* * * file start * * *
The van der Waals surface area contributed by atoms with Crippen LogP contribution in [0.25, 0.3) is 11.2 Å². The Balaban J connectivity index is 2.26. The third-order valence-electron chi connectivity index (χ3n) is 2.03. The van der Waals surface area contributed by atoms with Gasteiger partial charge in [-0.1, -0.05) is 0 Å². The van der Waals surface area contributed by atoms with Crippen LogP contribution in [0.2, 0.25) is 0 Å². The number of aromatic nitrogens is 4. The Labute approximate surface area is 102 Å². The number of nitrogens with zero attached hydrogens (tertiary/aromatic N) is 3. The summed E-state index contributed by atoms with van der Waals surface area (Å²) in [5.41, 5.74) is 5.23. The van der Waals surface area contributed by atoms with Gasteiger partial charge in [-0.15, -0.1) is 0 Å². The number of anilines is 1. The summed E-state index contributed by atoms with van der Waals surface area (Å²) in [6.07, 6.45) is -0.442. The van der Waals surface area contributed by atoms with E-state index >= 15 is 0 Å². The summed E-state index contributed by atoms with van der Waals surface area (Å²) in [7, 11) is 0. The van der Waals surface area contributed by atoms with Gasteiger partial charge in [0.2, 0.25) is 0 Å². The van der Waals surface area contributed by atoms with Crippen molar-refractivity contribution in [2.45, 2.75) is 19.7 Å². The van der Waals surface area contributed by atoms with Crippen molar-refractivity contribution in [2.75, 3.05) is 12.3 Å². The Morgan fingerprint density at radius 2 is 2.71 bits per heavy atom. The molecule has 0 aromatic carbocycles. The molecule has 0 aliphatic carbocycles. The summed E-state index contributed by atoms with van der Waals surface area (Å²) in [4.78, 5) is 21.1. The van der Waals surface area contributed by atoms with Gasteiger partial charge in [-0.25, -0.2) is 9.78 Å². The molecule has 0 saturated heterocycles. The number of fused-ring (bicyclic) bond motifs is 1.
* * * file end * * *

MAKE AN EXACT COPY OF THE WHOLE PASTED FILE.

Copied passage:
The van der Waals surface area contributed by atoms with Crippen LogP contribution in [0.25, 0.3) is 11.2 Å². The Balaban J connectivity index is 2.26. The third-order valence-electron chi connectivity index (χ3n) is 2.03. The van der Waals surface area contributed by atoms with Gasteiger partial charge in [-0.1, -0.05) is 0 Å². The van der Waals surface area contributed by atoms with Crippen LogP contribution in [0.2, 0.25) is 0 Å². The number of aromatic nitrogens is 4. The Labute approximate surface area is 102 Å². The number of nitrogens with zero attached hydrogens (tertiary/aromatic N) is 3. The summed E-state index contributed by atoms with van der Waals surface area (Å²) in [5.41, 5.74) is 5.23. The van der Waals surface area contributed by atoms with Gasteiger partial charge in [-0.15, -0.1) is 0 Å². The number of anilines is 1. The summed E-state index contributed by atoms with van der Waals surface area (Å²) in [6.07, 6.45) is -0.442. The van der Waals surface area contributed by atoms with E-state index >= 15 is 0 Å². The summed E-state index contributed by atoms with van der Waals surface area (Å²) in [7, 11) is 0. The van der Waals surface area contributed by atoms with Gasteiger partial charge in [0.2, 0.25) is 0 Å². The van der Waals surface area contributed by atoms with Crippen molar-refractivity contribution in [2.45, 2.75) is 19.7 Å². The van der Waals surface area contributed by atoms with Crippen molar-refractivity contribution in [2.75, 3.05) is 12.3 Å². The Morgan fingerprint density at radius 2 is 2.71 bits per heavy atom. The molecule has 0 aromatic carbocycles. The molecule has 0 aliphatic carbocycles. The summed E-state index contributed by atoms with van der Waals surface area (Å²) in [4.78, 5) is 21.1. The van der Waals surface area contributed by atoms with Gasteiger partial charge in [-0.25, -0.2) is 9.78 Å². The molecule has 0 saturated heterocycles. The number of fused-ring (bicyclic) bond motifs is 1.